SIRS and Haiti


Hi All:

For some of you, Pastor McGee of Byron Center Bible Church has been faithfully contacting me (well, maybe Karen, as I have been “out of it” for the most part, barely able to totter to the bathroom, feeble as can be) and sending you updates via the church email.  He asked that I give you a more thorough update for myself and what we know of the Haiti situation.  So, will do my best, knowing that I do not have “complete knowledge” of either situation.

As you know, I had round #3 (of 4) of my vaccine injection, followed by the injections of Interferon and Rintotolomod for the rest of the week. I felt quite decent on Friday, the 30th, after my injections so we headed home, thankful to be doing so well. Saturday had some ups and downs, felt great in the morning and helped my brother and Duane unload some donated medical supplies, ran some errands and went to see my little sister, Shirley who has spent over 2 weeks in the hospital, having had almost every test in the book and we aren’t any wiser. Her asthma is much improved, but no reason can be found for total passing out episodes. The evening was rather nasty with fever, chills and retching again.

I was a bit under the weather for the next 4 days, but was able to work in the office, though easily fatigued, to be expected, of course. However, Wednesday night, I spent the whole night hugging the “Porcelain Queen,” having shaking chills, fevers to 103 plus and retching. The next 3 days continued much the same, I started an antibiotic and a treatment course for malaria, seemed to make some improvement on Saturday and could do a few things around the house and clean up some of my office paperwork backlog. I was a bit encouraged but Saturday night things became considerably worse and I could no longer stand up, navigate and just had continual shaking chills all night. Sunday morning, Karen hauled me to the Blodgett Emergency Room, I could hardly make it to the car even with Karen supporting me. I knew the ER doctor from years in the past and they all were superb in rendering care, starting 3 powerful antibiotics IV immediately and he agreed to leave me here instead of a transfer to Butterworth (they don’t like treating cancer patients at Blodgett as oncologists don’t come here). My diagnosis is SIRS, Systemic Inflammatory Response Syndrome, with growing out E coli from all blood draws, source unknown. Plus, my littlest sister, Shirley, was here, so we could see each other.  Within one hour of my admission, they transferred her to Butterworth anyway?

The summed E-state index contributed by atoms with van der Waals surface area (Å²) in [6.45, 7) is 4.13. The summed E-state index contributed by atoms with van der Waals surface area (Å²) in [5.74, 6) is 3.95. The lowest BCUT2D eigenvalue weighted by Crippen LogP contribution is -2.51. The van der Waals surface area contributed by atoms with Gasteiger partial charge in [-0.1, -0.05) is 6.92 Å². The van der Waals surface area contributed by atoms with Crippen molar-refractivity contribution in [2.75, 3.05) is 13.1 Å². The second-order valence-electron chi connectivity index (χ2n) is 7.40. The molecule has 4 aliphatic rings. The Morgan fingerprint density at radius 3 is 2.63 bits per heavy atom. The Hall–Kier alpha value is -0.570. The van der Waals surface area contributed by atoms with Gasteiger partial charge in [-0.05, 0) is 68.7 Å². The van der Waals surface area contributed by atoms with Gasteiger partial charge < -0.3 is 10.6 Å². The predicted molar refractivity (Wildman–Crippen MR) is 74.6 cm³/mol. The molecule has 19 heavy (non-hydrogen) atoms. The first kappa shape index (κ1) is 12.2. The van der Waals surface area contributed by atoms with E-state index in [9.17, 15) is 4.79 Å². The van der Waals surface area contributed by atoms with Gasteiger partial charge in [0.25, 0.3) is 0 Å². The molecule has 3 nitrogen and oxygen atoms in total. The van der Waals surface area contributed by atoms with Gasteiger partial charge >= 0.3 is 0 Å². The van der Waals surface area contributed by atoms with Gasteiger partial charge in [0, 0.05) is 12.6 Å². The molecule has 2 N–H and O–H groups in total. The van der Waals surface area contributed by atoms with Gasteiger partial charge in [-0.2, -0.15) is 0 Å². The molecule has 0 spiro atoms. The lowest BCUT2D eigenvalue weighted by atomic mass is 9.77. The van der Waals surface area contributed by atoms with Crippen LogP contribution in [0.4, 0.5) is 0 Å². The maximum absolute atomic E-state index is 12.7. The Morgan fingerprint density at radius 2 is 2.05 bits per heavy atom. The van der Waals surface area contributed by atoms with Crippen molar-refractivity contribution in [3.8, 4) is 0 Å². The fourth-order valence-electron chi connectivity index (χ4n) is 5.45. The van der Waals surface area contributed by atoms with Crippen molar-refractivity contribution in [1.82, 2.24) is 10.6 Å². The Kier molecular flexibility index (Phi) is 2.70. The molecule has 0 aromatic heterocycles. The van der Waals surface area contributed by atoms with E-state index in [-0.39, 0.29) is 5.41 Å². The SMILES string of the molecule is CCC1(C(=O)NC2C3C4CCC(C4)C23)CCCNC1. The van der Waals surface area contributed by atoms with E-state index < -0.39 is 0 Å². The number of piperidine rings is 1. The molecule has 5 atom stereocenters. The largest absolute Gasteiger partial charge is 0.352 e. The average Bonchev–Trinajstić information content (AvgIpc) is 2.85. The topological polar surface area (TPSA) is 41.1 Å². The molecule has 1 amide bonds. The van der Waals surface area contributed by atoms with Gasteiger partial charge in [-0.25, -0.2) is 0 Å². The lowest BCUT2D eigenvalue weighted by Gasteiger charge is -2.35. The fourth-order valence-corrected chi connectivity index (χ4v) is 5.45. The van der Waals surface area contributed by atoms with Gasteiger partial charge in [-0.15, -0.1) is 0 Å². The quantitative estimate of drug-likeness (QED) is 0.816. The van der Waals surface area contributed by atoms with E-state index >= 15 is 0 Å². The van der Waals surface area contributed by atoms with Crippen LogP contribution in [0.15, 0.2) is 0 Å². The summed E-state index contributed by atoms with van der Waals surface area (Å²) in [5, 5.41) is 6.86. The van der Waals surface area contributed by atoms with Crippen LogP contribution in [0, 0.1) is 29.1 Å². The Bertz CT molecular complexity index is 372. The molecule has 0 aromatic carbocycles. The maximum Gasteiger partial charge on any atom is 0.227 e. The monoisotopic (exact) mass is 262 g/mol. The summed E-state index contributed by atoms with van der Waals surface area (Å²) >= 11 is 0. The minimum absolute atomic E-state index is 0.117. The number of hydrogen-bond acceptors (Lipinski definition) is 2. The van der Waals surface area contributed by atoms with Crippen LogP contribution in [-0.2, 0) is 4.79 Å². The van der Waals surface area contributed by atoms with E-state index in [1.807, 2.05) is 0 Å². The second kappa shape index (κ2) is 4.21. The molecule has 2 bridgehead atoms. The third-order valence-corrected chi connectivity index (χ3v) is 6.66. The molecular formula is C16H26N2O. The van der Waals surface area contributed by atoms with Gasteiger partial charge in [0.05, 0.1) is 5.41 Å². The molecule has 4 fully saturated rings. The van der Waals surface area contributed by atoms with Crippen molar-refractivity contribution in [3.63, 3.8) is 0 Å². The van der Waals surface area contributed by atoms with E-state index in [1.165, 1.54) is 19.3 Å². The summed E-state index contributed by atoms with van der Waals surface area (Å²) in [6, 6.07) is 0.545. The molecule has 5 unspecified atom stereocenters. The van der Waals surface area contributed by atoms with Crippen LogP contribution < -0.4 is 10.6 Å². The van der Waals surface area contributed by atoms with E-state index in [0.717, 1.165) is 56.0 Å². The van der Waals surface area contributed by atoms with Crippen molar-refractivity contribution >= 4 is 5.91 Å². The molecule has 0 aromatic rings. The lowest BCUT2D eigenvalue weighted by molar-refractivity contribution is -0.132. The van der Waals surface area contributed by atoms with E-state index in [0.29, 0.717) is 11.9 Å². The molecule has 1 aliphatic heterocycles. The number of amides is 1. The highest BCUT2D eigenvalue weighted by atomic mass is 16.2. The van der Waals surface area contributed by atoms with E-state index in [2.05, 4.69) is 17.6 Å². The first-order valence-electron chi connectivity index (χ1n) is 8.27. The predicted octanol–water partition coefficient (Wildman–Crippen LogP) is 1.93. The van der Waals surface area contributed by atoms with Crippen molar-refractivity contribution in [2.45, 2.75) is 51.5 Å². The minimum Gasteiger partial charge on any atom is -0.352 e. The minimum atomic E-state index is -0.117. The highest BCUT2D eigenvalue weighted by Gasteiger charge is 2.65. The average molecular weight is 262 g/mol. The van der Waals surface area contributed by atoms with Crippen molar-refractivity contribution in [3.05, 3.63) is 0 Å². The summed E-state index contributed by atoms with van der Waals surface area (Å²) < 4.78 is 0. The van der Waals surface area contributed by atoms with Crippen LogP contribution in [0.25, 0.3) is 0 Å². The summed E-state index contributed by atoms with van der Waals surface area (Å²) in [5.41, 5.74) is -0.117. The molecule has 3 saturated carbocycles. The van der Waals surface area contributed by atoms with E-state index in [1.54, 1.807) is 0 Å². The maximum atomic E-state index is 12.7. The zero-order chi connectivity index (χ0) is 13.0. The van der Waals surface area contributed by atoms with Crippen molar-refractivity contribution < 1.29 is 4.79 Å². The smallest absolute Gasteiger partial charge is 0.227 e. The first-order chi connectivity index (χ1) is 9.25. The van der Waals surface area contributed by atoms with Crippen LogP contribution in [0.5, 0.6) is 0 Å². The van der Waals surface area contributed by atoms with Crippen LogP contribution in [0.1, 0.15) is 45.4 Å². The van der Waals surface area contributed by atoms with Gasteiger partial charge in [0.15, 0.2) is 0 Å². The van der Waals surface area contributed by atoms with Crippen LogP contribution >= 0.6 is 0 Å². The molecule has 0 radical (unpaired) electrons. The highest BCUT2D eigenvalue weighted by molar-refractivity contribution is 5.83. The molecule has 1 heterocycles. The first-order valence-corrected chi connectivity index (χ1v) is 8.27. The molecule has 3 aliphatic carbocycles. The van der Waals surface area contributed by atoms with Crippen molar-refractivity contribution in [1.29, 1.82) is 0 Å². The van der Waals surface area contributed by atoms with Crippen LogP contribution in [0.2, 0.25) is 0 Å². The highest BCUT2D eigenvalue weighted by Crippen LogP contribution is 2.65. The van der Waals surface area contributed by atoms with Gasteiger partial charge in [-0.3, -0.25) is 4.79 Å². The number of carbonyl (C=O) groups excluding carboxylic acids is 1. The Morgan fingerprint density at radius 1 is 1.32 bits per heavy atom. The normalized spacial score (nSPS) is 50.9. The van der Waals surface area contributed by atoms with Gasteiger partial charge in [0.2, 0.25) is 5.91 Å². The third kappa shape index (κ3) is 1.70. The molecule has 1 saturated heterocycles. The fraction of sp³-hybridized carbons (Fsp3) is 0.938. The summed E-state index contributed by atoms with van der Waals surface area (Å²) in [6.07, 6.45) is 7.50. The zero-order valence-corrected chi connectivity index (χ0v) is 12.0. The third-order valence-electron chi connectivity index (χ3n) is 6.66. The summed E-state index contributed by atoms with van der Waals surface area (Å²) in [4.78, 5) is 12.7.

I have made considerable progress though now waiting for them to remove my port, give me a 48 hr “holiday” and then replace it on the other side. We are pushing them to do it before I leave, so the insurance will pay for it (Our special friend, Dr. Dan De Cook, did the other two for me in his office “the old way” most graciously, saving us $14,000 but we have no more catheters, as he brought the other two back from Bangladesh). I hope to return to work next week, as I have been negligent too long in my work duties.

Dan and Duane arrived in Haiti last night by way of Puerto Rico, as there are no landing lights in the Port au Prince airport so their flight was routed to Puerto Rico for the night.  Hopefully they can do some repairs to the hospital, some homes and the camp, depending on what supplies they can find. Beth Newton reported that a 40 ft container of supplies sent to Cayes by another organization was robbed along the road as the lawless elements always take advantage of difficult situations, it seems. My brother, Butch, who has gone many times to help me at the hospital, likely will leave this weekend with his church team to work at the camp, where there is a lot of cleaning up to do before they can consider repairs, surely. Pray for their stamina and health, as cholera is gaining ground again with the less than perfect hygienic conditions. The report is that there is moderate damage to our hospital, significant loss to 7 missionary homes and the government hospital is non functional, so more workload for our staff. Samaritan’s Purse is setting up a mobile hospital in Cayes and that will help.

So, thank you so much for your continued patience with us as we try to live and serve our Savior as He gives us opportunity. We appreciate your prayers and support. Again, pardon the somewhat rambling style, but consider the source and the condition of his mind?

In His Service,

Bill, Karen, Dan, Duane, Butch and the Rest of the Haiti Team